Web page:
Zulhumar Hemdulla (middle), who runs beauty and hairdressing chains in Tughchi Township, Kaghiliq County, Kaxgar Prefecture, is teaching villagers cosmetic technique. Yang Bin
“This is true emancipation of the mind; social stability and economic development have profoundly transformed people’s thinking and behavior in southern Xinjiang,” he said.
Salam Qadir, a 27-year-old Kaxgar citizen, had just finished a two-month rural job project. “Frequent contact with new things broadens people’s horizons and opens up their minds. In the past two years, rural areas and farmers have undergone significant changes, while cities in southern Xinjiang have become more modernized as well,” Salam said while leading the reporter around the ancient city of Kaxgar.
The Mountain cafe in Kaxgar was full of a strong aroma. “We have freshly ground coffee; in addition to tourists, customers also include local residents. Now even the elderly in the old town will come for a cup of coffee.” The shopkeeper, Mirehmet Turahun, said that several new cafes have opened here this year and business is good.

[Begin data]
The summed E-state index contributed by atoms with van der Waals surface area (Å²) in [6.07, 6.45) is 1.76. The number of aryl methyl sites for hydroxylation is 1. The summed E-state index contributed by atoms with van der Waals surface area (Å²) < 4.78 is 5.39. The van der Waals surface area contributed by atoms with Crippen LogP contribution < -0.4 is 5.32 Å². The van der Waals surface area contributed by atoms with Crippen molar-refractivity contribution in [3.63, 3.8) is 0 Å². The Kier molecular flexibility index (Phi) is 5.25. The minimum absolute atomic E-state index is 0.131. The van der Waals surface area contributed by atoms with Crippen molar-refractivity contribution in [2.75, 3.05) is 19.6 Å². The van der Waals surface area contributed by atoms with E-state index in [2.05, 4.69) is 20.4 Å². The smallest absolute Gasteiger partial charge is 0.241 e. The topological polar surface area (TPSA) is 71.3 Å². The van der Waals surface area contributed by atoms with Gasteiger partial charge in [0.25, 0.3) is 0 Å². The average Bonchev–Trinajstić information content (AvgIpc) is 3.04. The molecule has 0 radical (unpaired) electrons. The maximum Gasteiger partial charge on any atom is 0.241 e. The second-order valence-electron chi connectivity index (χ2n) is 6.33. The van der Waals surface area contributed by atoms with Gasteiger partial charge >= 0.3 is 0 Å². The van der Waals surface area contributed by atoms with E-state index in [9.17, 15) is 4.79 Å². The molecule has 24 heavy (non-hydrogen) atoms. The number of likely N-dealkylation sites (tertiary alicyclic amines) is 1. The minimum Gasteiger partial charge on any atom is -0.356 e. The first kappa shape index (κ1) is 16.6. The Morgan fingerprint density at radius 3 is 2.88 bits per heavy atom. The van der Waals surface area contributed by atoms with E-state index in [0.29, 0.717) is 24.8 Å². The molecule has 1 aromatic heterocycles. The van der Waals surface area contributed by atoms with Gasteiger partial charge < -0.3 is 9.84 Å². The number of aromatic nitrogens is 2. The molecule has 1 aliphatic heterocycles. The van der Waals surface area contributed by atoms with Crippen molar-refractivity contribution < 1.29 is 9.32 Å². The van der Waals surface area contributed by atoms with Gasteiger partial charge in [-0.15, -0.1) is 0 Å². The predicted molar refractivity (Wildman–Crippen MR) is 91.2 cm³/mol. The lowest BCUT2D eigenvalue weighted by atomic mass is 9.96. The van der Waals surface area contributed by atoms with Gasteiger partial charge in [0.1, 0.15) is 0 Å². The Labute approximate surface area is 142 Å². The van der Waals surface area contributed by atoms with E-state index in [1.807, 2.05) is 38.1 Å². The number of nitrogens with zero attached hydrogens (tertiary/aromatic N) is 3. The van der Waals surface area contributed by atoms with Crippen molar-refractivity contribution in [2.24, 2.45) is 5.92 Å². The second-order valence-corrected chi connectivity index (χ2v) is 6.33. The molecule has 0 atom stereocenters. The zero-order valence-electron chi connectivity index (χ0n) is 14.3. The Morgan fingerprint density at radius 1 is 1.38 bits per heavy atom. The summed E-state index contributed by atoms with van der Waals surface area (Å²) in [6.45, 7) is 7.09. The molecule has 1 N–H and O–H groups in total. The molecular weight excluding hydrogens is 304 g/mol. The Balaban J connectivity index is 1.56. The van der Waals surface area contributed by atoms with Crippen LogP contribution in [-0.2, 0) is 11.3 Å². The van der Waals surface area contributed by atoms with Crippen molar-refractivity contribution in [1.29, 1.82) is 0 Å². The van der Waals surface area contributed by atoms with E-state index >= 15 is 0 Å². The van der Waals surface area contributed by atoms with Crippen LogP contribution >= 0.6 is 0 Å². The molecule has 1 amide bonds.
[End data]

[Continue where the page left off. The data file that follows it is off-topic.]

Obulqasim, 80, kept himself warm by an electric heater in front of his copper art shop. “It’s better than a stove. It’s environmentally friendly and doesn’t pollute the environment.” The stereo in the shop was playing light music. Behind this man who had been engaged in traditional crafts for 67 years was a dazzling array of bright copper artifacts. The scene was like an oil painting.
A small shop called Pretty Girl Hairdo Beauty Salon was ablaze with lights. “What products sell best?” was the question put to the business owner, Galina.
Villagers employed in factories in Hoyla Village, Chaharbagh Township, Lop County, are arranging clothes in the product exhibition hall. Yang Bin